Lawrence Mayor Alex Edelman issued a five-day state of emergency that closed all houses of worship. In Monsey’s New Hempstead neighborhood, Congregation Ohaiv Shalom announced that after consulting with Rabbi Dovid Cohen, it would allow two minyanim for every tefillah in separate rooms with a maximum of 11 men each and that it was halachically forbidden for any others to join those minyanim.
The closures extended across the country. The Chicago Rabbinical Council and the Vaad HaRabbonim of Baltimore both shut down the shuls in their communities for the foreseeable future and extensive closures have hit other Jewish communities nationwide.
Monday saw rabbanim and shuls leveraging technology and other services to benefit their kehillos; the video-conferencing platform Zoom, among others, was used to keep existing shiurim going and to promote additional Torah learning.
A virtual beis medrash launched by the Far Rockaway/Five Towns community is offering a variety of shiurim from Sunday through Thursday. Tifereth Israel’s Rabbi Cohen launched a Zoom vasikin minyan, giving congregants the ability to pray “together at sunrise, an auspicious time for prayer” (even if certain portions of davening had to be omitted).
With Pesach looming, Rabbi Yitzchok Frankel of Agudath Israel of the Five Towns asked that all paperwork for mechiras chametz be dropped off or mailed to his home.
On Tuesday, a van drove through Boro Park proclaiming in the name of rabbanim that everyone over 60 should stay home, citing the biblical injunction, “V’nishmartem me’od l’nafshoseichem.” A notice by the Beth Din of Crown Heights the day before declared it “absolutely asur (forbidden) for anyone over the age of 65 or with underlying health conditions to attend shul, mikvah, weddings or any other public places.”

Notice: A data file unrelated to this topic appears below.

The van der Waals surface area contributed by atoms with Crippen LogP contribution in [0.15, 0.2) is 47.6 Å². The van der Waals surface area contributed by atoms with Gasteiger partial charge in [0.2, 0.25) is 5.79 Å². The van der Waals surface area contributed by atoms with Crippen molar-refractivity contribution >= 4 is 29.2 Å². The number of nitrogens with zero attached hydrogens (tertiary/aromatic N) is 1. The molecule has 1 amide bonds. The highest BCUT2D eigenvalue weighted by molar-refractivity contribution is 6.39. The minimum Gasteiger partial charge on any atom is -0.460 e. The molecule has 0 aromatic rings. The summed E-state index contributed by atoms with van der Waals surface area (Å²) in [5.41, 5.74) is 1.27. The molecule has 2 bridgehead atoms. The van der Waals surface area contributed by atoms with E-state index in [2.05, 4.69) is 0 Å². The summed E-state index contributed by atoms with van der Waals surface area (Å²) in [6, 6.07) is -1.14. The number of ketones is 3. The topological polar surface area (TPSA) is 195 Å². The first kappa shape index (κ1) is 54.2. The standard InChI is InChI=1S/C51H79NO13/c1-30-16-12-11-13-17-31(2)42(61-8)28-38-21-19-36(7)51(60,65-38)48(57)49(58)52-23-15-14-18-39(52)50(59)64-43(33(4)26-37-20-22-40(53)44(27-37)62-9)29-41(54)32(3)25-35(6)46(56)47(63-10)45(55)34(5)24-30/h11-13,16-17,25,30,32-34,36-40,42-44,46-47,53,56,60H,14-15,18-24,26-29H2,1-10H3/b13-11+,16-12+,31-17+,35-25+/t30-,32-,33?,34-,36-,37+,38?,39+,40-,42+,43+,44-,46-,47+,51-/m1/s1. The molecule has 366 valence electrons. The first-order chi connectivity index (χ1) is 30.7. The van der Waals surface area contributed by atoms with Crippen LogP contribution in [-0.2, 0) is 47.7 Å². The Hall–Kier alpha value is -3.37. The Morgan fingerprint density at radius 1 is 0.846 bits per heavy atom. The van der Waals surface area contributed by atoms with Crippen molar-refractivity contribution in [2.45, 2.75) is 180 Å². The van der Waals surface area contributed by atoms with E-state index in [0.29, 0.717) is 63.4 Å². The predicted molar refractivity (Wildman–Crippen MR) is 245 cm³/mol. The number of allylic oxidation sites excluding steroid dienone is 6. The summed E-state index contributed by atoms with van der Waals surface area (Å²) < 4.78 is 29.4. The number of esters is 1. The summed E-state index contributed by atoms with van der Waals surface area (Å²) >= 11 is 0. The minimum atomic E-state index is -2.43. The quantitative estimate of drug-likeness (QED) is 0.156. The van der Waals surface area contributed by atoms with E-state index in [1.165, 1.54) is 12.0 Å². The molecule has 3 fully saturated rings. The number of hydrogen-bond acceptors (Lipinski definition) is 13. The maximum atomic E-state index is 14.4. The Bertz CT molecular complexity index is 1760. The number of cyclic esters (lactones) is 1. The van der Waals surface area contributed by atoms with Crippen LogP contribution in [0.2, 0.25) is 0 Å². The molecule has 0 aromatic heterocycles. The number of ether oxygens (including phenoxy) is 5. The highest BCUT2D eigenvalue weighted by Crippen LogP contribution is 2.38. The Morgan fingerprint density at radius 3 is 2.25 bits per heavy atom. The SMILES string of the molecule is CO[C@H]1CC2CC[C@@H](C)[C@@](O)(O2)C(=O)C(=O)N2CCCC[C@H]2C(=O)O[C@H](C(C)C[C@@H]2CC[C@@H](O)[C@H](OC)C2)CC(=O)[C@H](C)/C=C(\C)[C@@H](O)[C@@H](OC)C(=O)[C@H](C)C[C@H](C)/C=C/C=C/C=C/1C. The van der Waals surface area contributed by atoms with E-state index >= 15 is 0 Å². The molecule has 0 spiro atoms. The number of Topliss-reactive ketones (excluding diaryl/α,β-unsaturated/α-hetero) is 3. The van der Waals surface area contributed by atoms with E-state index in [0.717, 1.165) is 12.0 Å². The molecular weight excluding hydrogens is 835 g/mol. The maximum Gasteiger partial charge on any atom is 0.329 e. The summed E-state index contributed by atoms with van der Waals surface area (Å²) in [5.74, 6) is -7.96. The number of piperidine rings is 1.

Equally aggressive have been school closures, which could potentially extend until the end of the school year. Governor Andrew Cuomo waived the state requirement for schools to be open for 180 days, but schools nonetheless have been scrambling to arrange call-in or group video classes.
Already before Purim, Salanter Akiva Riverdale schools, Westchester Torah Academy, and Yeshiva University – all of which were linked to the New Rochelle lawyer diagnosed with New York’s second case of coronavirus – had shut their doors. More followed last week, and by Monday afternoon, all schools in New York and New Jersey that hadn’t closed on their own were ordered shut by governors Andrew Cuomo and Phil Murphy by March 18 with the closures running through April 1 in New York running and indefinitely in New Jersey.
The directives included even post-high school institutions, prompting Bais Medrash Govoha in Lakewood to shut its doors; its four roshei yeshiva issued a letter calling for amplified Torah study and davening, noting that “in every difficulty and place, these are the walls that protect us in hard times.”
At Bnos Leah Prospect Park Yeshiva in Flatbush, preparations for an eventual shutdown began two weeks ago. Parents were asked to come to the school to pick up their daughters’ books, Haggadahs, and worksheets, and assignments are being emailed home or will be available for in-school pickup.